Col­lapse points to is­sues with aging bridges

The Western Star - - OBITUARIES/WORLD -

The bridge that col­lapsed in the Ital­ian port city of Genoa was con­sid­ered a feat of engi­neer­ing in­no­va­tion when it was built five decades ago, but it came to re­quire con­stant main­te­nance over the years. Its de­sign is now be­ing in­ves­ti­gated as a pos­si­ble con­trib­u­tor to its stun­ning col­lapse.

The Mo­randi Bridge was sev­ered in its mid­sec­tion dur­ing a heavy down­pour Tues­day, killing at least 39 peo­ple.

Ital­ian pros­e­cu­tors fo­cused their in­ves­ti­ga­tion into pos­si­ble de­sign flaws or in­ad­e­quate main­te­nance of the 1967 bridge.

Engi­neer­ing ex­perts said the disas­ter points to the chal­lenges of main­tain­ing any aging bridge, re­gard­less of its de­sign.

“What the gen­eral pub­lic does not com­pre­hend is that bridges have been tra­di­tion­ally de­signed in the past for a life span of 50 years,” said Neil Hawkins, a pro­fes­sor emer­i­tus of engi­neer­ing at the Univer­sity of Illi­nois, who spe­cial­izes in re­in­forced and pre­stressed con­crete de­sign.

“The en­vi­ron­ment in which the bridge ex­ists can have a ma­jor ef­fect on how much it can last be­yond that 50-year de­sign life span.”

The struc­ture is a ca­ble stayed bridge de­signed by Ital­ian en­gi­neer Ric­cardo Mo­randi, who died in 1989. Among its un­usual fea­tures were its con­crete-en­cased stay ca­bles, which Mo­randi used in sev­eral of his bridge de­signs in­stead of the more com­mon steel ca­bles. There are two sim­i­lar bridges in the world, in Libya and Venezuela.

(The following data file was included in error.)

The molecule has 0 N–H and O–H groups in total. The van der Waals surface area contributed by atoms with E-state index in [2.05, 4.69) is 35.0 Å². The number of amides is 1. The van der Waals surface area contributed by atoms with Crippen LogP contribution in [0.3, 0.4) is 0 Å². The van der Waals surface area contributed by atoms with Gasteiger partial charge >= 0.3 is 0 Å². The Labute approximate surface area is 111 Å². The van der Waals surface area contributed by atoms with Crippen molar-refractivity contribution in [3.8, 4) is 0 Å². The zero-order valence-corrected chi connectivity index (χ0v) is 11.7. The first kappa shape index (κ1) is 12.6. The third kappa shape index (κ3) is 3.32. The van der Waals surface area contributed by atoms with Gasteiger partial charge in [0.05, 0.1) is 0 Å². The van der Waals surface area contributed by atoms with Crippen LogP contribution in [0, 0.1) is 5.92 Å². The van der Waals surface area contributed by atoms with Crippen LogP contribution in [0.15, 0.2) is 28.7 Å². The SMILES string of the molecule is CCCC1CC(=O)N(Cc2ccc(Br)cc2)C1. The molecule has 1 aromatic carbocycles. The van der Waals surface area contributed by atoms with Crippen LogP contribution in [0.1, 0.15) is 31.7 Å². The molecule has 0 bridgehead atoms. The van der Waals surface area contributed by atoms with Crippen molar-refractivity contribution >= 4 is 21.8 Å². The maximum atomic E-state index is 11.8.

Ex­perts have said a num­ber of fac­tors could have con­trib­uted to the col­lapse, in­clud­ing wear and tear from weather and traf­fic that sur­passed what the bridge was orig­i­nally built to sus­tain.

“Genoa is a port city so that there can be ma­rine ef­fects and also it is a ma­jor in­dus­trial cen­tre so that there can be air pol­lu­tion that im­pairs the con­crete,” Hawkins said in an email.

“Whether any of th­ese ef­fects, or other ma­jor de­fi­cien­cies in the foun­da­tions, were present I have no knowl­edge. But all can con­trib­ute to a bridge fail­ure.”

An­to­nio Bren­cich, a pro­fes­sor of con­struc­tion at the Univer­sity of Genoa, said the de­sign lent it­self to swift cor­ro­sion and the bridge was in con­stant need of main­te­nance.


Res­i­dents are helped by fire­fight­ers as they get their be­long­ings from their evac­u­ated homes in Genoa, Italy, Thurs­day.

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